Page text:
Evergrande and other ”accidents” in China – not really a conundrum

07:57 by Hubert Fromlet, Kalmar

China’s international reputation has obviously lost further ground in the course of 2021, to a high extent caused by increasing state interventions in people’s privacy and activities of many (foreign) companies. Such a policy orientation counteracts, of course, a necessary structural reform that China badly needs – the improvement of transparency. Lagging transparency is a major shortcoming that I have pointing at for many years (see, for example, my article published already eight years ago by BOFIT in Finland  (https://helda.helsinki.fi/bof/bitstream/handle/123456789/12599/172270.pdf?sequence=1&isAllowed=y).

The debt problem includes massive corporate debt

The source mentioned above puts focus on the insufficient transparency of government debt, both concerning central and local government debt. I have the uncomfortable feeling that my conclusions from 2013 fully remain in place. Looking at data from the multinational central bank BIS (where China is a member) reveals that China roughly doubled its total-debt ratio to GDP in the past decade, nowadays more than 160 % only for corporate debt – a ratio that in my view is underrating reality but impossible to measure exactly in a country like China.

Why? There are so many implicit corporate debt obligations outside accessible and readable corporate balance sheets that any good estimate of total corporate debt and, consequently, total domestic debt seems to be impossible. Even if one applies the debt numbers of the Chinese governmental think tank National Institute for Finance and Development (NIFD) – 270 % of GDP at the end of 2020 – it still would be an awful number. However, this number still seems to be too low. It should be clearly higher (by the way, Sweden’s debt total number is even higher).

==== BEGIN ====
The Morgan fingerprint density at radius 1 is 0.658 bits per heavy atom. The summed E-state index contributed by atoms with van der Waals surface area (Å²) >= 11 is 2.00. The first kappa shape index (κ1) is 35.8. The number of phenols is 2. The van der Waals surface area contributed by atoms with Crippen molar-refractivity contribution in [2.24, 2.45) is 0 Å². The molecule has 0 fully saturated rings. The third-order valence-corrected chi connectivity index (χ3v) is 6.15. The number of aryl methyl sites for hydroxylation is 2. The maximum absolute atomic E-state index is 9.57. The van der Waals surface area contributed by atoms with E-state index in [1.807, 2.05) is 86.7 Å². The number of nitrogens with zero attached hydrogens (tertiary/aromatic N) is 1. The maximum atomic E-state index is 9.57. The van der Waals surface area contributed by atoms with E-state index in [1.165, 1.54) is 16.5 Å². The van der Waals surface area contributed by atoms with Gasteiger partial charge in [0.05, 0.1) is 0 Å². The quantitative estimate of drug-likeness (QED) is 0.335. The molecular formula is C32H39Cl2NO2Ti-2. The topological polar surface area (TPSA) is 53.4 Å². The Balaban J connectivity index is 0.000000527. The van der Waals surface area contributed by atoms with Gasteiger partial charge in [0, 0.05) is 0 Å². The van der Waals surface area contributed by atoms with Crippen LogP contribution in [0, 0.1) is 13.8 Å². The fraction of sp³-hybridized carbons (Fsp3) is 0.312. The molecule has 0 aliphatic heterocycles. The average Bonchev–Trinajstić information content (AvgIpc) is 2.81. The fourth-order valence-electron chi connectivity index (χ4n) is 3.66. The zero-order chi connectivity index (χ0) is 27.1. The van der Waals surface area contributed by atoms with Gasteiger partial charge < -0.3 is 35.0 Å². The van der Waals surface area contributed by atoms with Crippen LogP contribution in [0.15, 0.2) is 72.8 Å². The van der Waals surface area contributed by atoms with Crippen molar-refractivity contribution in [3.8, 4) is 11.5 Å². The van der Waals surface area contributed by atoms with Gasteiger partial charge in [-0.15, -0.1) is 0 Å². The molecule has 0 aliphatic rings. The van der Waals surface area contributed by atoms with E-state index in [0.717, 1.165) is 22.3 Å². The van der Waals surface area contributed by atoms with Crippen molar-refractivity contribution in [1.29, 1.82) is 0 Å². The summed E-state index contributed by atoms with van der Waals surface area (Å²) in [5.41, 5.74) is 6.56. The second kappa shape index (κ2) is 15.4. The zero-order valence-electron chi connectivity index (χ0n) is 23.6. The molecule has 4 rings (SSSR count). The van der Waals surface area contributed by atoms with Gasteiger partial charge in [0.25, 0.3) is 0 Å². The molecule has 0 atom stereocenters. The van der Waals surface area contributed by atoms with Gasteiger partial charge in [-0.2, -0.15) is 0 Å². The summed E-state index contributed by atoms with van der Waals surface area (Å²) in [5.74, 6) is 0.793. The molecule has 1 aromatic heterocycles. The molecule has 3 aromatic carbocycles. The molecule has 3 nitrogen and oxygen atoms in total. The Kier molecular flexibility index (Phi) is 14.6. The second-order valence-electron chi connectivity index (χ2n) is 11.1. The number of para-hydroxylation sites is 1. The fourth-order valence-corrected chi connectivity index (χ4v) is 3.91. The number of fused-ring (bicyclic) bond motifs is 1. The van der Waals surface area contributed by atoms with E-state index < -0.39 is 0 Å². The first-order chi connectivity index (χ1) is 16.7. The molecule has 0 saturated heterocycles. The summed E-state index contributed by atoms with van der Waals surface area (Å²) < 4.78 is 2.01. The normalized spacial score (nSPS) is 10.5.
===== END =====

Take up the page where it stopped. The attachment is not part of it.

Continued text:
Unfortunately, I do not see any chance to make a reasonable guestimate myself but I note that the BIS for Q4 last year noted China’s total debt at 289,5 % of GDP (https://stats.bis.org/statx/srs/table/f1.1) – 20 percentage points higher than the NIFD number). Find more financial statistics for China at FRED  –> (https://fred.stlouisfed.org/tags/series?t=china%3Bdebt&ob=pv&od=desc).

What will happen to Evergrande?

Anyway, whatever China’s real debt may be in relation to GDP, the shortcomings in transparency should have strongly contributed to the immense debt problems in the second largest economy in the world (in USD terms) – and previously also to other “accidents” in the Chinese economy. Most domestic investors in troubled Evergrande had certainly no clue about the enormous debt burden of this gigantic real-estate company. These people are angry. How many more Chinese real-estate companies are in the concrete risk zone as well?

The Chinese political leadership faces in the 100th anniversary year of the Communist Party a completely undesirable dilemma if the situation for Evergrande worsens further:

¤  to save Evergrande for avoiding social unrest, contagion to other real-estate companies, bank problems (NPLs) and bank runs, and possibly also turmoil on bond markets  or

¤  to react in the tough way by demonstrating that not all companies in major troubles will be rescued in the future.

Sure, I cannot give a well based answer on the possibly necessary political solution of this dilemma when writing this blog. However, my historical feeling about Chinese reactions on serious problems tells me that the first alternative seems to be the most probable. On the other hand, the verification of the second alternative would be a major surprise and at the same time meaning a kind of reversal to a more market-oriented Chinese policy approach in a very sensitive issue.

For the time being, global financial markets will watch the ongoing development of Evergrande very carefully.

Hubert Fromlet
Affiliate Professor at the School of Business and Economics, Linnaeus University
Editorial board

 

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